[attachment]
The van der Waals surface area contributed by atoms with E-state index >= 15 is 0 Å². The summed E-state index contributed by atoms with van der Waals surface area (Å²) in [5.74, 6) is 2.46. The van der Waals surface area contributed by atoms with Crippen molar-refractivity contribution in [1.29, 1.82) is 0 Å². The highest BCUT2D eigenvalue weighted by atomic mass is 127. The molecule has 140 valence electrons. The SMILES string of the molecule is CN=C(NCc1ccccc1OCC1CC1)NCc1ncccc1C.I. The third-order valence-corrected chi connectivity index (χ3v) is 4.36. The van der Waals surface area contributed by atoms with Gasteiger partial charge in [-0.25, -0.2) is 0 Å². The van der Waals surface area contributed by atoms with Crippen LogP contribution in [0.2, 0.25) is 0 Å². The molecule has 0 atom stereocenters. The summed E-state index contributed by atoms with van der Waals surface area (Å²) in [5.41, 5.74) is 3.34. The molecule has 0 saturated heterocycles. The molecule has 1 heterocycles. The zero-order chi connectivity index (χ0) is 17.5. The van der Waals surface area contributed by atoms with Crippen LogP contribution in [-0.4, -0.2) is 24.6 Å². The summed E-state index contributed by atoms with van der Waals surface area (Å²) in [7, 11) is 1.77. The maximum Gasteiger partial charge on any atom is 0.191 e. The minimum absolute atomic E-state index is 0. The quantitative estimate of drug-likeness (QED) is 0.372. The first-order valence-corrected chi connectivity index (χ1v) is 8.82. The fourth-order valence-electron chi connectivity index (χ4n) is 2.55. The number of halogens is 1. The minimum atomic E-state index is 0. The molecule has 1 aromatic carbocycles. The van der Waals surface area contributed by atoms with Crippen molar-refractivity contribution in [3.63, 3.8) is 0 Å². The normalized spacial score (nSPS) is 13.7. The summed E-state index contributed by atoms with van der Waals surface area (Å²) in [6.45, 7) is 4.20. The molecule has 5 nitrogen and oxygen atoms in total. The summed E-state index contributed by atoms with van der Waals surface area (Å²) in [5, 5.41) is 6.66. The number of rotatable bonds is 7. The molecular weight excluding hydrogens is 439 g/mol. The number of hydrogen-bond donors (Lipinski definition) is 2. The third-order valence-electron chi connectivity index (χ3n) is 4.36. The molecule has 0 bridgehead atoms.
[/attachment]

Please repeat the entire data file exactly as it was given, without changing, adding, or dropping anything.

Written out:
The van der Waals surface area contributed by atoms with E-state index >= 15 is 0 Å². The summed E-state index contributed by atoms with van der Waals surface area (Å²) in [5.74, 6) is 2.46. The van der Waals surface area contributed by atoms with Crippen molar-refractivity contribution in [1.29, 1.82) is 0 Å². The highest BCUT2D eigenvalue weighted by atomic mass is 127. The molecule has 140 valence electrons. The SMILES string of the molecule is CN=C(NCc1ccccc1OCC1CC1)NCc1ncccc1C.I. The third-order valence-corrected chi connectivity index (χ3v) is 4.36. The van der Waals surface area contributed by atoms with Gasteiger partial charge in [-0.25, -0.2) is 0 Å². The van der Waals surface area contributed by atoms with Crippen LogP contribution in [0.2, 0.25) is 0 Å². The molecule has 0 atom stereocenters. The summed E-state index contributed by atoms with van der Waals surface area (Å²) in [5.41, 5.74) is 3.34. The molecule has 0 saturated heterocycles. The molecule has 1 heterocycles. The zero-order chi connectivity index (χ0) is 17.5. The van der Waals surface area contributed by atoms with Crippen LogP contribution in [-0.4, -0.2) is 24.6 Å². The summed E-state index contributed by atoms with van der Waals surface area (Å²) in [7, 11) is 1.77. The maximum Gasteiger partial charge on any atom is 0.191 e. The minimum absolute atomic E-state index is 0. The quantitative estimate of drug-likeness (QED) is 0.372. The first-order valence-corrected chi connectivity index (χ1v) is 8.82. The fourth-order valence-electron chi connectivity index (χ4n) is 2.55. The number of halogens is 1. The minimum atomic E-state index is 0. The molecule has 1 aromatic carbocycles. The van der Waals surface area contributed by atoms with Crippen molar-refractivity contribution in [3.63, 3.8) is 0 Å². The normalized spacial score (nSPS) is 13.7. The summed E-state index contributed by atoms with van der Waals surface area (Å²) in [6.45, 7) is 4.20. The molecule has 5 nitrogen and oxygen atoms in total. The summed E-state index contributed by atoms with van der Waals surface area (Å²) in [5, 5.41) is 6.66. The number of rotatable bonds is 7. The molecular weight excluding hydrogens is 439 g/mol. The number of hydrogen-bond donors (Lipinski definition) is 2. The third-order valence-electron chi connectivity index (χ3n) is 4.36. The molecule has 0 bridgehead atoms.